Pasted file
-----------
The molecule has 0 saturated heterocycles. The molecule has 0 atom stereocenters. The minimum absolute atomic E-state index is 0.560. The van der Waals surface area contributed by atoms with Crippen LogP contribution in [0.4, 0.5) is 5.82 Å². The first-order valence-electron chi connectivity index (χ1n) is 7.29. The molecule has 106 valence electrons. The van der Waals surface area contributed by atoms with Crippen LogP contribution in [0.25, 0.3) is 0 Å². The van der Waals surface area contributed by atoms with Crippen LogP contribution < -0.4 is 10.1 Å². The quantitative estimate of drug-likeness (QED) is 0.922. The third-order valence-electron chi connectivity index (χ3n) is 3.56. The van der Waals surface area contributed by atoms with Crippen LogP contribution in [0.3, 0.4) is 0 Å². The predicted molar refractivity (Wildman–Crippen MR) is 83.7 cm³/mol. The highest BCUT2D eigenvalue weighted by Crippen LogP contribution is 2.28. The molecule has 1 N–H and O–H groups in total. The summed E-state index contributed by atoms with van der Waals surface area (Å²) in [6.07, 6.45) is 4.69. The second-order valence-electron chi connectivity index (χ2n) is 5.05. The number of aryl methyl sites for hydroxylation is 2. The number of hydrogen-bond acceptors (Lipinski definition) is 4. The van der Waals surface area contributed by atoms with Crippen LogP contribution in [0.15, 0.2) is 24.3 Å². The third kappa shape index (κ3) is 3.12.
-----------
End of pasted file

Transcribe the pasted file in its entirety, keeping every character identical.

The molecule has 0 saturated heterocycles. The molecule has 0 atom stereocenters. The minimum absolute atomic E-state index is 0.560. The van der Waals surface area contributed by atoms with Crippen LogP contribution in [0.4, 0.5) is 5.82 Å². The first-order valence-electron chi connectivity index (χ1n) is 7.29. The molecule has 106 valence electrons. The van der Waals surface area contributed by atoms with Crippen LogP contribution in [0.25, 0.3) is 0 Å². The van der Waals surface area contributed by atoms with Crippen LogP contribution < -0.4 is 10.1 Å². The quantitative estimate of drug-likeness (QED) is 0.922. The third-order valence-electron chi connectivity index (χ3n) is 3.56. The van der Waals surface area contributed by atoms with Crippen LogP contribution in [0.3, 0.4) is 0 Å². The predicted molar refractivity (Wildman–Crippen MR) is 83.7 cm³/mol. The highest BCUT2D eigenvalue weighted by Crippen LogP contribution is 2.28. The molecule has 1 N–H and O–H groups in total. The summed E-state index contributed by atoms with van der Waals surface area (Å²) in [6.07, 6.45) is 4.69. The second-order valence-electron chi connectivity index (χ2n) is 5.05. The number of aryl methyl sites for hydroxylation is 2. The number of hydrogen-bond acceptors (Lipinski definition) is 4. The van der Waals surface area contributed by atoms with Crippen LogP contribution in [0.15, 0.2) is 24.3 Å². The third kappa shape index (κ3) is 3.12.